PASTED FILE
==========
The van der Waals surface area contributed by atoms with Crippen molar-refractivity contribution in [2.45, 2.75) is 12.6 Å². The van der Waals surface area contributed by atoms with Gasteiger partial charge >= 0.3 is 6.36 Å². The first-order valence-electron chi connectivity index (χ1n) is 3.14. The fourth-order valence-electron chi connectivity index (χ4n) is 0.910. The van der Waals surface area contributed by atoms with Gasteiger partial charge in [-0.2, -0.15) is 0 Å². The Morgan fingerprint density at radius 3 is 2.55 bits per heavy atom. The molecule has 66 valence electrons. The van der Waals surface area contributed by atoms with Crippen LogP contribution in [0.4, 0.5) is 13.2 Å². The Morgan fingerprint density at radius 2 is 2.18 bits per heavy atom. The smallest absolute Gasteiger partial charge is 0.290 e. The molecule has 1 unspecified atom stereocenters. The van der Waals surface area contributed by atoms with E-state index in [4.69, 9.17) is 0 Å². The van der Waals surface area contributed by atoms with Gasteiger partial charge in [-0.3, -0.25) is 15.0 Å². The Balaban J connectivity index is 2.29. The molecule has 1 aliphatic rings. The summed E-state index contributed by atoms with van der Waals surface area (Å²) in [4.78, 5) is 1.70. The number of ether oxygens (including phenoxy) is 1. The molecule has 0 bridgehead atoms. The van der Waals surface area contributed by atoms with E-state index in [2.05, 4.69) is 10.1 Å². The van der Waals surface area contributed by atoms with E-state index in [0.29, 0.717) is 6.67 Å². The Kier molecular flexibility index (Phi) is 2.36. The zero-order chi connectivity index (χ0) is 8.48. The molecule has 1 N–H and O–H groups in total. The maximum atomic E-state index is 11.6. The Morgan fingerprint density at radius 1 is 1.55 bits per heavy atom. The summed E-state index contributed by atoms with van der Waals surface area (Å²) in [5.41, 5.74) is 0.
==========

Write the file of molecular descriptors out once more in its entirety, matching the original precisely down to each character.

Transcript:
The van der Waals surface area contributed by atoms with Crippen molar-refractivity contribution in [2.45, 2.75) is 12.6 Å². The van der Waals surface area contributed by atoms with Gasteiger partial charge >= 0.3 is 6.36 Å². The first-order valence-electron chi connectivity index (χ1n) is 3.14. The fourth-order valence-electron chi connectivity index (χ4n) is 0.910. The van der Waals surface area contributed by atoms with Gasteiger partial charge in [-0.2, -0.15) is 0 Å². The Morgan fingerprint density at radius 3 is 2.55 bits per heavy atom. The molecule has 66 valence electrons. The van der Waals surface area contributed by atoms with Crippen LogP contribution in [0.4, 0.5) is 13.2 Å². The Morgan fingerprint density at radius 2 is 2.18 bits per heavy atom. The smallest absolute Gasteiger partial charge is 0.290 e. The molecule has 1 unspecified atom stereocenters. The van der Waals surface area contributed by atoms with E-state index in [4.69, 9.17) is 0 Å². The van der Waals surface area contributed by atoms with Gasteiger partial charge in [-0.3, -0.25) is 15.0 Å². The Balaban J connectivity index is 2.29. The molecule has 1 aliphatic rings. The summed E-state index contributed by atoms with van der Waals surface area (Å²) in [4.78, 5) is 1.70. The number of ether oxygens (including phenoxy) is 1. The molecule has 0 bridgehead atoms. The van der Waals surface area contributed by atoms with E-state index in [2.05, 4.69) is 10.1 Å². The van der Waals surface area contributed by atoms with E-state index in [0.29, 0.717) is 6.67 Å². The Kier molecular flexibility index (Phi) is 2.36. The zero-order chi connectivity index (χ0) is 8.48. The molecule has 1 N–H and O–H groups in total. The maximum atomic E-state index is 11.6. The Morgan fingerprint density at radius 1 is 1.55 bits per heavy atom. The summed E-state index contributed by atoms with van der Waals surface area (Å²) in [5.41, 5.74) is 0.